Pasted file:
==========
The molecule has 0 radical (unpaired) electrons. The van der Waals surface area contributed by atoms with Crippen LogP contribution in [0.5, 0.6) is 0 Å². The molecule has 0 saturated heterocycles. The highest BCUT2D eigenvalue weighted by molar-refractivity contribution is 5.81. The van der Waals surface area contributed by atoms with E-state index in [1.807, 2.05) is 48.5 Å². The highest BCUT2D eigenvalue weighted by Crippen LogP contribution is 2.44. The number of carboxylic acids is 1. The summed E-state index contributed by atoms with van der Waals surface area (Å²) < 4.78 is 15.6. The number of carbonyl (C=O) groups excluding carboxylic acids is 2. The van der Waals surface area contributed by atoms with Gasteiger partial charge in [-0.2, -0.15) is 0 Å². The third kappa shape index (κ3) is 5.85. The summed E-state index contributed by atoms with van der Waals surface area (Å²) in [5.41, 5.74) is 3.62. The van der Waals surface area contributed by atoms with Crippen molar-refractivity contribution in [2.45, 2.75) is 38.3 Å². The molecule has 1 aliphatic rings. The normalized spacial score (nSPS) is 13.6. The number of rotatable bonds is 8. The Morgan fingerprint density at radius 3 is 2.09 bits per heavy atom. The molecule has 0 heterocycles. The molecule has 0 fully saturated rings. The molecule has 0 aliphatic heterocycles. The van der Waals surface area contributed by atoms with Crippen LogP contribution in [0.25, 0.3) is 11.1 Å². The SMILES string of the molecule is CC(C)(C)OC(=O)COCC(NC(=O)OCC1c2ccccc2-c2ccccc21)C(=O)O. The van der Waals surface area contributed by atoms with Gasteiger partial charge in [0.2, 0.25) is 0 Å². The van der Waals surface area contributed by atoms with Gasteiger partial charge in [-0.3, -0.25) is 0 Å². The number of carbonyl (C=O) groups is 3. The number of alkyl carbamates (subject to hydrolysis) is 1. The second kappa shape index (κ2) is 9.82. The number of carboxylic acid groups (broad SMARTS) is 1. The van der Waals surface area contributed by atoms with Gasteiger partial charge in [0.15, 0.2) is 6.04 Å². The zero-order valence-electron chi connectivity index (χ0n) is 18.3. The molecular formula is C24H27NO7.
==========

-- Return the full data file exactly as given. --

The molecule has 0 radical (unpaired) electrons. The van der Waals surface area contributed by atoms with Crippen LogP contribution in [0.5, 0.6) is 0 Å². The molecule has 0 saturated heterocycles. The highest BCUT2D eigenvalue weighted by molar-refractivity contribution is 5.81. The van der Waals surface area contributed by atoms with E-state index in [1.807, 2.05) is 48.5 Å². The highest BCUT2D eigenvalue weighted by Crippen LogP contribution is 2.44. The number of carboxylic acids is 1. The summed E-state index contributed by atoms with van der Waals surface area (Å²) < 4.78 is 15.6. The number of carbonyl (C=O) groups excluding carboxylic acids is 2. The van der Waals surface area contributed by atoms with Gasteiger partial charge in [-0.2, -0.15) is 0 Å². The third kappa shape index (κ3) is 5.85. The summed E-state index contributed by atoms with van der Waals surface area (Å²) in [5.41, 5.74) is 3.62. The van der Waals surface area contributed by atoms with Crippen molar-refractivity contribution in [2.45, 2.75) is 38.3 Å². The molecule has 1 aliphatic rings. The normalized spacial score (nSPS) is 13.6. The number of rotatable bonds is 8. The Morgan fingerprint density at radius 3 is 2.09 bits per heavy atom. The molecule has 0 heterocycles. The molecule has 0 fully saturated rings. The molecule has 0 aliphatic heterocycles. The van der Waals surface area contributed by atoms with Crippen LogP contribution in [0.25, 0.3) is 11.1 Å². The SMILES string of the molecule is CC(C)(C)OC(=O)COCC(NC(=O)OCC1c2ccccc2-c2ccccc21)C(=O)O. The van der Waals surface area contributed by atoms with Gasteiger partial charge in [0.2, 0.25) is 0 Å². The van der Waals surface area contributed by atoms with Gasteiger partial charge in [-0.3, -0.25) is 0 Å². The number of carbonyl (C=O) groups is 3. The number of alkyl carbamates (subject to hydrolysis) is 1. The second kappa shape index (κ2) is 9.82. The number of carboxylic acid groups (broad SMARTS) is 1. The van der Waals surface area contributed by atoms with Gasteiger partial charge in [0.15, 0.2) is 6.04 Å². The zero-order valence-electron chi connectivity index (χ0n) is 18.3. The molecular formula is C24H27NO7.